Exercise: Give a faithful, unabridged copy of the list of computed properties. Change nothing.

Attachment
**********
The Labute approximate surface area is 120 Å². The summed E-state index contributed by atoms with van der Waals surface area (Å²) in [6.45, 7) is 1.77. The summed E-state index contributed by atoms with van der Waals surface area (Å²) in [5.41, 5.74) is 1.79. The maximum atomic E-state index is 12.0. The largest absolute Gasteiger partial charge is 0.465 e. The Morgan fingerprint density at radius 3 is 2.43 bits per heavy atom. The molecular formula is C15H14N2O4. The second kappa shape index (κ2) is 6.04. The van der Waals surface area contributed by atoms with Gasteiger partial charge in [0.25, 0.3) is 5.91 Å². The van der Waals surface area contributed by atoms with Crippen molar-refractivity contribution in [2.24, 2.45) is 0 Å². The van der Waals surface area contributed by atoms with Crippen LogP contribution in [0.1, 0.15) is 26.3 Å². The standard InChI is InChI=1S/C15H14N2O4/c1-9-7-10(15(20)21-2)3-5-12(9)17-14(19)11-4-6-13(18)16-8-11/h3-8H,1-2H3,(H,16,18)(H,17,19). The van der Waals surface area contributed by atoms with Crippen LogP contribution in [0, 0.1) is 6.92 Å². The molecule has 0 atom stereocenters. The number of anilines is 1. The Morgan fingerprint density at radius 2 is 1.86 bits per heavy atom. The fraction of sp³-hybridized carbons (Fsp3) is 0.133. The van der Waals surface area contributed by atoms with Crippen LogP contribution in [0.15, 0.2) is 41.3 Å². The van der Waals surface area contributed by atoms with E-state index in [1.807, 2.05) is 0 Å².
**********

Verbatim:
The Labute approximate surface area is 120 Å². The summed E-state index contributed by atoms with van der Waals surface area (Å²) in [6.45, 7) is 1.77. The summed E-state index contributed by atoms with van der Waals surface area (Å²) in [5.41, 5.74) is 1.79. The maximum atomic E-state index is 12.0. The largest absolute Gasteiger partial charge is 0.465 e. The Morgan fingerprint density at radius 3 is 2.43 bits per heavy atom. The molecular formula is C15H14N2O4. The second kappa shape index (κ2) is 6.04. The van der Waals surface area contributed by atoms with Gasteiger partial charge in [0.25, 0.3) is 5.91 Å². The van der Waals surface area contributed by atoms with Crippen molar-refractivity contribution in [2.24, 2.45) is 0 Å². The van der Waals surface area contributed by atoms with Crippen LogP contribution in [0.1, 0.15) is 26.3 Å². The standard InChI is InChI=1S/C15H14N2O4/c1-9-7-10(15(20)21-2)3-5-12(9)17-14(19)11-4-6-13(18)16-8-11/h3-8H,1-2H3,(H,16,18)(H,17,19). The van der Waals surface area contributed by atoms with Crippen LogP contribution in [0, 0.1) is 6.92 Å². The molecule has 0 atom stereocenters. The number of anilines is 1. The Morgan fingerprint density at radius 2 is 1.86 bits per heavy atom. The fraction of sp³-hybridized carbons (Fsp3) is 0.133. The van der Waals surface area contributed by atoms with Crippen LogP contribution in [0.15, 0.2) is 41.3 Å². The van der Waals surface area contributed by atoms with E-state index in [1.807, 2.05) is 0 Å².